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Re: Ethanite (asbestos tiles)

This thread is making me nervous...

I bought my house 'as is', knowing that it was a complete renovation project. I figured that into the price I paid. Common sense.

This is common in the US - you do your due diligence, estimate your risk, adjust your offer accordingly... and you take live with your decisions. (Now I know why the seller was so happy to find a non-Swiss buyer...)

I would not in a million years have dreamed of going back to the seller for problems found later. Of course there will be problems discovered when one guts a house, and most of the time a seller couldn't have known of the problem as it only became apparent when flooring was torn up or walls knocked down.

I've maintained the house very well. But it is 10 years since the last renovation.

So now as a seller... I would prefer to price the house low, sell 'as is', let the buyers do whatever renovations are needed/wanted, just as when I bought it. Given the type of property, a small house likely to appeal to a young-ish family with children, folks who likely could not afford the house if newly renovated, this seems the best marketing strategy to sell quickly.

How then do I protect myself from a buyer coming back for money later?
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Old 06.09.2014, 11:59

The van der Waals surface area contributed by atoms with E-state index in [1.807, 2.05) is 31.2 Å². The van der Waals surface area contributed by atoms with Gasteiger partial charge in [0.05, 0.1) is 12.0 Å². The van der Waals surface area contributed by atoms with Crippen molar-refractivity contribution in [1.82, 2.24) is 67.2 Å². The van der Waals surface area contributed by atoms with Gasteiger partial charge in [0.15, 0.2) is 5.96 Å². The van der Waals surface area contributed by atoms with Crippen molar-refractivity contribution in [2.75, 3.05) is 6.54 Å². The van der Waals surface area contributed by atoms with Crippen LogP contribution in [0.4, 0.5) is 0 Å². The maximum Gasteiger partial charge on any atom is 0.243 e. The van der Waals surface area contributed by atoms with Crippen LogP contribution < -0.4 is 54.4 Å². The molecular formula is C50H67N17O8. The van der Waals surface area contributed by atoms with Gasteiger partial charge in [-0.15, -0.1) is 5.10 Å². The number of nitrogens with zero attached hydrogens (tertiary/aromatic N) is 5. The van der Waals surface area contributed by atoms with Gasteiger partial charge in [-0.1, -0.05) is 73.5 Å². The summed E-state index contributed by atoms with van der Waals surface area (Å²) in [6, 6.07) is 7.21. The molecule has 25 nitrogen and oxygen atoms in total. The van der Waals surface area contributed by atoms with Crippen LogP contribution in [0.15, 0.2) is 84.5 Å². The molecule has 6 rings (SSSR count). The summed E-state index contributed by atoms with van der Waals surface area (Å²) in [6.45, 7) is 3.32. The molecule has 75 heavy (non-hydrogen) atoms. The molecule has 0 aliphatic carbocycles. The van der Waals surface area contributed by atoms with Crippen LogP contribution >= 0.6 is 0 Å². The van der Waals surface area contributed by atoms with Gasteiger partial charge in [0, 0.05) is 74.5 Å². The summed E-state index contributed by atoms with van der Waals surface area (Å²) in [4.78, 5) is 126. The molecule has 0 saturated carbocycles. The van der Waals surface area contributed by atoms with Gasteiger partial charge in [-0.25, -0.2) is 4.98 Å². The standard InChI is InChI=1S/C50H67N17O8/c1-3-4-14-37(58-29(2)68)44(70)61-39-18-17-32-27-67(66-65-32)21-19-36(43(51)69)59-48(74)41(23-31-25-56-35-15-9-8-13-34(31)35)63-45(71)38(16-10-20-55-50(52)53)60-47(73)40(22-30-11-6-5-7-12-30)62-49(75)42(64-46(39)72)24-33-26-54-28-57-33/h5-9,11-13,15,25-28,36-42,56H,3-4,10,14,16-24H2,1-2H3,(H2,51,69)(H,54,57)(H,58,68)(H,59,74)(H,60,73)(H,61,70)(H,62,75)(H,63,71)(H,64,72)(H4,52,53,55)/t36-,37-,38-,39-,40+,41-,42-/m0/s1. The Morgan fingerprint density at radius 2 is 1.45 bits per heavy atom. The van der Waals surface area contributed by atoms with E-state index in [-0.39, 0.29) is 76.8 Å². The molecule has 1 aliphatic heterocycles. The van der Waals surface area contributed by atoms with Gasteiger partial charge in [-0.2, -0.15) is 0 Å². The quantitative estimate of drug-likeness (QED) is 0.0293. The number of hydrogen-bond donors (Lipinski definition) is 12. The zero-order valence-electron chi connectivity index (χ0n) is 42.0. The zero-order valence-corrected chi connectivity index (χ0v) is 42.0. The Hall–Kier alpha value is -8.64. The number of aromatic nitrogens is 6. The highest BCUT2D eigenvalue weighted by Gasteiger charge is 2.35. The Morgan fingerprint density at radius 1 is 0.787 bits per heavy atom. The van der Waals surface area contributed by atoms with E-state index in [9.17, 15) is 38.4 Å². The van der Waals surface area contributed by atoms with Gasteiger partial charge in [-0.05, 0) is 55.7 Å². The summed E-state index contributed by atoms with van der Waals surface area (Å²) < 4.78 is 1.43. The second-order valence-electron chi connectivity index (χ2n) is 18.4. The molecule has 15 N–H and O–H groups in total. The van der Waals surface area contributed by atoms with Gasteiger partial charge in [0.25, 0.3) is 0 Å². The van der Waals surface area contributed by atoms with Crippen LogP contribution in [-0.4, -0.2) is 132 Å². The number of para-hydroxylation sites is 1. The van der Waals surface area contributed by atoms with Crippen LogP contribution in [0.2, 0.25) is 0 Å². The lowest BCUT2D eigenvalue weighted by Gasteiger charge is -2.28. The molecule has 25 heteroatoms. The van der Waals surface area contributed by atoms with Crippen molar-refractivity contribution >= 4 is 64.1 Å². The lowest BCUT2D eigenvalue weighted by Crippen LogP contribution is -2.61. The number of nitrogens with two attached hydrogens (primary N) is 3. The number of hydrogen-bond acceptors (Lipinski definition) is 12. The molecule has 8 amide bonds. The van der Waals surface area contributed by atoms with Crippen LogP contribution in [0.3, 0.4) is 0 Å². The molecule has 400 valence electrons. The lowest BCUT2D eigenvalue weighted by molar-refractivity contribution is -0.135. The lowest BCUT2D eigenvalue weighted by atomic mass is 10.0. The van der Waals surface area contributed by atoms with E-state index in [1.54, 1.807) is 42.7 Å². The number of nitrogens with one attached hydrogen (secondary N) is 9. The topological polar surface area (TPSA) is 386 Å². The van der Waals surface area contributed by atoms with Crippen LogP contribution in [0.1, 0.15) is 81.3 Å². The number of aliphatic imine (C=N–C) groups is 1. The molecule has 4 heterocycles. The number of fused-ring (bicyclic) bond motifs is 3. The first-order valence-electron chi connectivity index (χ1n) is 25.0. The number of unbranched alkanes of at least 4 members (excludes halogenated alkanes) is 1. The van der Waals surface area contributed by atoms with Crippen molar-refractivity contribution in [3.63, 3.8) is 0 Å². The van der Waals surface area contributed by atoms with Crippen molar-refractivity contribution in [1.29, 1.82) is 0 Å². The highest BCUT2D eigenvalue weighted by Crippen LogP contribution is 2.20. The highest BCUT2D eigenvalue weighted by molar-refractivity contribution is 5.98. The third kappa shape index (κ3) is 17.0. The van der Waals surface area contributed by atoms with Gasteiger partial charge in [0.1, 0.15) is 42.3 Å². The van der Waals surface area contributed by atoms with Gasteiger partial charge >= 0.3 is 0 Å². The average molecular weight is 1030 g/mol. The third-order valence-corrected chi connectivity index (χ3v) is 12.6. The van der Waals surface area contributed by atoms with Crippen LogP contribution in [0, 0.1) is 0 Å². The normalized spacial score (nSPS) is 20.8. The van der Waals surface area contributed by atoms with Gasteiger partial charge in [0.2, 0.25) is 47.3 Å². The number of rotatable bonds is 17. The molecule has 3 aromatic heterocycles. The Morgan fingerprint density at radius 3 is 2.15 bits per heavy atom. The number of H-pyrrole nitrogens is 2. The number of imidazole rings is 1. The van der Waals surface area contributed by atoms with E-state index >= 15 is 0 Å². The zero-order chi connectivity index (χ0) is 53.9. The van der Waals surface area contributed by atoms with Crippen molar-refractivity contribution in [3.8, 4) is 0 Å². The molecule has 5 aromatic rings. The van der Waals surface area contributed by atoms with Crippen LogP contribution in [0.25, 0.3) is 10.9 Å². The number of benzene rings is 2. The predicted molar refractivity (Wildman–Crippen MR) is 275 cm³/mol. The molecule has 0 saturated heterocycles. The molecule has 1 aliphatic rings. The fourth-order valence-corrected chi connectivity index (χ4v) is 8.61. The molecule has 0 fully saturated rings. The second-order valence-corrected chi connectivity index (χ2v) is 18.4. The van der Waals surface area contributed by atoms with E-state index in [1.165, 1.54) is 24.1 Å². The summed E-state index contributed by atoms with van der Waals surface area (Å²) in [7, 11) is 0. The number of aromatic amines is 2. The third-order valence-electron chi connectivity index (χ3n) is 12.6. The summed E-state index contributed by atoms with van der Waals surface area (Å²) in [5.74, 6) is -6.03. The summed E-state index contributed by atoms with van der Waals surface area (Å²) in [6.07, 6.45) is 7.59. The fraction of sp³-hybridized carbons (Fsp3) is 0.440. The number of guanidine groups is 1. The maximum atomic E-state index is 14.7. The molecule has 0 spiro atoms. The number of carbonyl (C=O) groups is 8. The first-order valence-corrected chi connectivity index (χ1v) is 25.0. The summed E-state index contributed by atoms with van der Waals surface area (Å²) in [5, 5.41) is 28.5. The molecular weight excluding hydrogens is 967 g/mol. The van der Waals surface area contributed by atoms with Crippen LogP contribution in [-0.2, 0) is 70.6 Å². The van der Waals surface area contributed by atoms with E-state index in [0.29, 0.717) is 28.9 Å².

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Re: Ethanite (asbestos tiles)

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I removed asbestos from my flat in London in 1982 & as a kid used to cut up asbestos, we put some under the piano in 1968 as the underfloor heating caused it to go out of tune quickly. Asbestos was used in our kitchen as well. Amazing how much the world has changed in such a short time, we knew it was dangerous to breathe in the dust even then .

...........and it's still not working ?
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Old 06.09.2014, 16:15
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Re: Ethanite (asbestos tiles)

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How then do I protect myself from a buyer coming back for money later?
Write it in the contract. The house is sold as-is, buyer agrees that seller shall bear no further responsibility after the handover date. I can hunt up our contract for the kind of language used if you're interested... but it's probably the same sort of stuff that was in yours when you bought the place.

Obviously I don't know for a fact that that's completely foolproof, maybe there are certain things the seller would be required by law to know/disclose but in Switzerland I can imagine that list is pretty short. As you've remarked before, the real estate culture here is very caveat-emptor. Sellers don't seem to bear much risk (apart from the obvious risk of not finding a buyer.)

I'd be curious to know whether this asbestos clause is really "standard" in the sense that, say, 80% of sales contracts on older houses include it - or merely "standard" in the sense that it recurs frequently enough to be a copy-paste job, rather than having to be composed from scratch.